The databases Web of Science and Pubmed were searched for papers published between September 2009 and April 2019. A preliminary analysis in other psychological and sport scientific databases revealed a high number of duplicates, which is why the chosen databases were evaluated as the most comprehensive ones, including many different journal domains. The last search was conducted on 1 April 2019. Our search term consisted of four types of related terms:
  • Physical activity-related terms: “physical activity” OR exercise OR sport*
  • Emotion-related terms: emotion* OR affect* OR feel* OR enjoy* OR fun OR liking OR pleasure OR “physical activity enjoyment scale” OR PACES
  • Study design: intervention OR “controlled trial”
  • Mental disease-related terms: NOT (depress* OR schizophren* OR dementia* OR alzheimer* OR addict*)
Terms marked with an asterisk (*) include all words starting with the preceding letters. Of the first three term types, at least one term has to be met, and mental disease-related terms must not occur. Furthermore, we screened reference-lists and citations of eligible studies to identify additional relevant studies.

2.3. Study Selection

The search was executed stepwise by three independent reviewers. The data was managed with Citavi 6.3 (Swiss Academic Software GmbH, Wädenswil, Switzerland). In the first selection step, a screening of titles was carried out. In the next step, abstracts were inspected for eligibility. Abstracts meeting the criteria were further examined by reading the full text articles. Full texts were also read for studies that had abstracts providing insufficient information about eligibility. Potential studies for inclusion in the review were scanned by at least two reviewers. Disagreements regarding inclusion were solved by discussion. Also, a third independent opinion of a reviewer was considered. Consensus was achieved in 100% of the cases.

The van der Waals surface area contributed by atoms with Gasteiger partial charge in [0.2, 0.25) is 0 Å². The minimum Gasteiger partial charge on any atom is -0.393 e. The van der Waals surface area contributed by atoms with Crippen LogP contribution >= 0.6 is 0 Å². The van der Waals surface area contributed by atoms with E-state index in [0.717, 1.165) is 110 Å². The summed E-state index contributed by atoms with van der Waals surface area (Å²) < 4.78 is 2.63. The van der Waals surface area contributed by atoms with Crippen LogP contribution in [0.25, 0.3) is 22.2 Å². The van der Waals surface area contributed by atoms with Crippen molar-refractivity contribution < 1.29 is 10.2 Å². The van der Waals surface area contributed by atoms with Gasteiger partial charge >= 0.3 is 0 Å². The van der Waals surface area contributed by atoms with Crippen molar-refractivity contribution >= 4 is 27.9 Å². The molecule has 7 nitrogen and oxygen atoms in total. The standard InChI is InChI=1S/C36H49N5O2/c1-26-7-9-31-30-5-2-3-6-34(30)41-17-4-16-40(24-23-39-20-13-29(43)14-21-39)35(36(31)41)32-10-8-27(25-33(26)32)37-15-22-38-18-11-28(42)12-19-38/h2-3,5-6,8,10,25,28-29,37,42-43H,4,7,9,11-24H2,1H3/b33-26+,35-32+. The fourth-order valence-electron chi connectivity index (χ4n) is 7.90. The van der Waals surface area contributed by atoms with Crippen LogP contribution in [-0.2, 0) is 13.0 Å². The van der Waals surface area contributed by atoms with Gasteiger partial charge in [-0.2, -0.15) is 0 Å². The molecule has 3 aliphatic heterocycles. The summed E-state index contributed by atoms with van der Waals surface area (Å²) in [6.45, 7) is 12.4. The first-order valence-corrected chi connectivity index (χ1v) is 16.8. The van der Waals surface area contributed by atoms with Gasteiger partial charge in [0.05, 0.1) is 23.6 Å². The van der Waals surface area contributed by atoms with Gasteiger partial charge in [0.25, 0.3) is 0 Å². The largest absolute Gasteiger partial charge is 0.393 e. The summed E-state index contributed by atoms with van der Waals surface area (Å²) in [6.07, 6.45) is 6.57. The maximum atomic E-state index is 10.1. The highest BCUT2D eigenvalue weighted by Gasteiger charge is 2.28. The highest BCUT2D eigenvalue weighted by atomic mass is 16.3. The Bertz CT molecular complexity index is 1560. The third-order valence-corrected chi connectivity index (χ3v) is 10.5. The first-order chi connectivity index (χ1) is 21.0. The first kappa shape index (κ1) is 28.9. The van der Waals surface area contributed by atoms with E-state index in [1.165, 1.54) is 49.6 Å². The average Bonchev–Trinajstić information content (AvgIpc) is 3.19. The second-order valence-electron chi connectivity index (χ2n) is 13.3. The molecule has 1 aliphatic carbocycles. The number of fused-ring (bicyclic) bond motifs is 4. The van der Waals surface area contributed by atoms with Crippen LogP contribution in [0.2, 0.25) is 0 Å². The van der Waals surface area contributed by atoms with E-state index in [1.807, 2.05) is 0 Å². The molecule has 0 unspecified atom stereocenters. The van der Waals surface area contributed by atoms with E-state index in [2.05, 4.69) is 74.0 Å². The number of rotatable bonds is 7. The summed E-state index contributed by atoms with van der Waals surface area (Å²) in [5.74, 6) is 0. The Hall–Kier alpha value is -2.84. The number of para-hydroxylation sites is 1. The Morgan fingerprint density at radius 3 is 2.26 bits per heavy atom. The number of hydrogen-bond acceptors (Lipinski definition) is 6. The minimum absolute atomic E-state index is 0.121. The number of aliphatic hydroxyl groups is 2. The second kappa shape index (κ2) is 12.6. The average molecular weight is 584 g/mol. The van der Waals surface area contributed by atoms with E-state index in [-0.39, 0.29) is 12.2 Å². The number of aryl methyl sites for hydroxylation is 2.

2.4. Data Extraction

We extracted the data from full text articles and related publications, when it was necessary. The data was filled into a five-item extraction form which contains source (authors, year of publication, country of origin), study design (theory, measurement points, statistics), sample (setting, sample size, mean age), intervention design (length of intervention, treatment, duration, frequency), outcome (measurements of affective judgement and PA) and results. Additional measurements and results (such as self-efficacy) that are not relevant to the research question are not shown.

2.5. Quality Assessment

Studies were assessed independently by two reviewers via the Effective Public Health Practice Project (EPHPP) assessment tool (McMaster University, Hamilton, Ontario, Canada) to grade the study quality. The EPHPP assessment tool is a standardized method used for quantitative studies in public health-related research. This tool incorporates selection bias across participants, study design, confounders, blinding of researchers and participants, data collection methods and withdrawals and drop-outs, into a global quality rating which differentiates between weak, moderate and strong. Strong quality was considered when none of the items were graded as weak, moderate quality was considered with one weak rating and weak quality was considered with two or more weak ratings [37]. Discrepancies in the evaluation of items were successfully resolved by discussion in all of the cases.

3. Results